Ten-year-old Emanne Beasha of North Port won thousands of hearts a month ago during her on-air audition for Season 14 of America’s Got Talent. Singing “Nessun dorma,” one of opera’s most famous tenor arias, she appeared serene as her enormous voice poured out of her and beckoned tears and a standing ovation from the audience.
The America’s Got Talent judges unanimously voted “yes” for Beasha to continue to the next round. “I was born without stage fright,” Beasha told us in an interview at her home. “I like that feeling of making people happy and making people cry.”
Simon Cowell, whose reputation precedes him for his harsh comments as a judge on American Idol, surprised some with his warm praise, but not Beasha. “Simon’s not harsh; he’s not mean for no reason. He has to be straightforward to keep the show interesting,” she says. “I’ve got Simon’s back.”
Family life hasn’t changed much since Beasha, a middle child with two brothers, captured national attention. “She gets recognized here and there,” says her mother, Megan. “The best part of the whole [America’s Got Talent] experience is that this audition brought so much joy. People are touched to have a connection to her."
Beasha’s musical tastes are diverse. She shocked interviewers with her honesty at iHeartRadio, a radio network known for its ties to Taylor Swift, when she admitted she wasn’t a Taylor Swift fan. Beasha would rather listen to K-pop, the modern pop music in South Korea that has fostered an entire “idol” subculture of hyper-famous boy bands and girl bands with intense stage presence and strenuously choreographed routines.
True to her operatic roots, Beasha’s singing inspirations are Luciano Pavarotti, the famed Italian operatic tenor, and Maria Callas, the American-born Greek soprano. “It’s the way they sing and their attitudes,” says Beasha. “And how elegant [Callas] is on stage. I mean, she invented the word 'diva.' She just inspired respect and she’s a queen.” Beasha emphasizes the importance of not just having a beautiful voice, but having a beautiful presence, and putting heart into the music. After a performance, Beasha likes to take a moment to process her emotions from losing herself in the story and the delivery of the song.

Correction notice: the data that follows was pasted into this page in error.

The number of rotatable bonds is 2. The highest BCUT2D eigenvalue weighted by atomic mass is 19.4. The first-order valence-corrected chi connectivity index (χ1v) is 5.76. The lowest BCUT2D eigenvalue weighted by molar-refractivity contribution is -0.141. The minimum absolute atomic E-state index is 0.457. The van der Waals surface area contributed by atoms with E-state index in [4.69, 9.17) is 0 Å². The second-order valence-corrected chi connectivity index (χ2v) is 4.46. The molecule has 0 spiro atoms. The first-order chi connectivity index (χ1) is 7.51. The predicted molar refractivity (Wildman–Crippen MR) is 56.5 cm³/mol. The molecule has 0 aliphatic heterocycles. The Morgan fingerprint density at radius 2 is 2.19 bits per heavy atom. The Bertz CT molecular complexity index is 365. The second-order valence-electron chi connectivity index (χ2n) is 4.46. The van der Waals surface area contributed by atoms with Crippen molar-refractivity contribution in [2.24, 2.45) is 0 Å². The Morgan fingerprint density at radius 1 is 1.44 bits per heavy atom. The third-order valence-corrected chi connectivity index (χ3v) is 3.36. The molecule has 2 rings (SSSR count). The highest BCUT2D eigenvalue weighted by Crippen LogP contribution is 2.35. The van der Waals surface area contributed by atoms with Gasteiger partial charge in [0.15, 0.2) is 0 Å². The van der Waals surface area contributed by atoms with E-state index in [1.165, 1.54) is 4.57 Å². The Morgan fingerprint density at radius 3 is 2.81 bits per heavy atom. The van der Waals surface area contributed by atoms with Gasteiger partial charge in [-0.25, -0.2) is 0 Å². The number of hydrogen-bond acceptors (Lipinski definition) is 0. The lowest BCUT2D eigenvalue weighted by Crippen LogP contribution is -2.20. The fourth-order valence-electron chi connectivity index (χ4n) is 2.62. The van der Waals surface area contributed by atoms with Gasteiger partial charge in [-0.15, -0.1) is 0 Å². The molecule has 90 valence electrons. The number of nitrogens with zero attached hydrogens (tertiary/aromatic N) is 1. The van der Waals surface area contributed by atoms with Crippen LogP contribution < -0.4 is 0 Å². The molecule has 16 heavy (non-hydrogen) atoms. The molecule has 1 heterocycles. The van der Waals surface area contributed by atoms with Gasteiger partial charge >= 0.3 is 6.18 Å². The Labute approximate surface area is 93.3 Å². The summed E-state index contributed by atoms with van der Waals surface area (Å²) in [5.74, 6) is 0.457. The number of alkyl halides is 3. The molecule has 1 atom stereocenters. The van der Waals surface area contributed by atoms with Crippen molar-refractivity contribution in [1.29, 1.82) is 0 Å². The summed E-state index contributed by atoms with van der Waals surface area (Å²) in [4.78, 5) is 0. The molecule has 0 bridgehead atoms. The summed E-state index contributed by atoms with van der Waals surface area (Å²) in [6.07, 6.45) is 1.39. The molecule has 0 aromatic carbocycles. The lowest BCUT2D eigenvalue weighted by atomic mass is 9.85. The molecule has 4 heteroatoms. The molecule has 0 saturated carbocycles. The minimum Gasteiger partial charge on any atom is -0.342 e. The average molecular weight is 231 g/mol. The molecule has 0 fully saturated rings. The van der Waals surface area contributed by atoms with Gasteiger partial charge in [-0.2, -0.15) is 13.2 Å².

Beasha takes weekly singing lessons, where she learns techniques like using her diaphragm to reach hard-to-get notes, as well as safety precautions to avoid straining her vocal chords. “When she was a newborn, I said that was the loudest baby I ever heard. I actually said she could be an opera singer,” says Diane Ruffel, her grandmother. Beasha quickly chimes in: “You think when I was crying I was using my diaphragm?”
Beasha also takes hip-hop dance lessons. When asked if she’d consider mixing it with her operatic singing, she laughs and breaks into a fast-paced dance routine, accompanied by a few lingering, elegantly earth-shattering opera verses.
In the future, Beasha hopes to perform what she calls "popra," a blend of pop and opera musical influences. She and her mom like to come up with ways to either add operatic features to pop songs, or pop influences to opera songs. An example would be Lady Gaga and Bradley Cooper’s “Shallow,” during which Gaga showcases her huge vocal range in a powerful wordless segment of the song, known as a vocal run.
Beasha cools down from her busy schedule with plenty of alone time and space to be herself. Horseback riding is one of her all-time favorite activities, and she loves shopping, playing the guitar, cooking homemade treats and inventing new makeup looks—which her mother promptly makes her remove before she leaves the house. Beasha calls herself a “retired ice cream taster,” since her dad runs an ice cream factory.
On America’s Got Talent, Simon Cowell implied that magic ice cream might have given Beasha her singing superpower. Beasha hopes that one day her singing success will allow her to build an animal sanctuary, and she wants to make friends with the artists she looks up to the most, especially the members of K-pop band BTS. “I would like to be known as the girl who loves animals and Korean culture,” she says.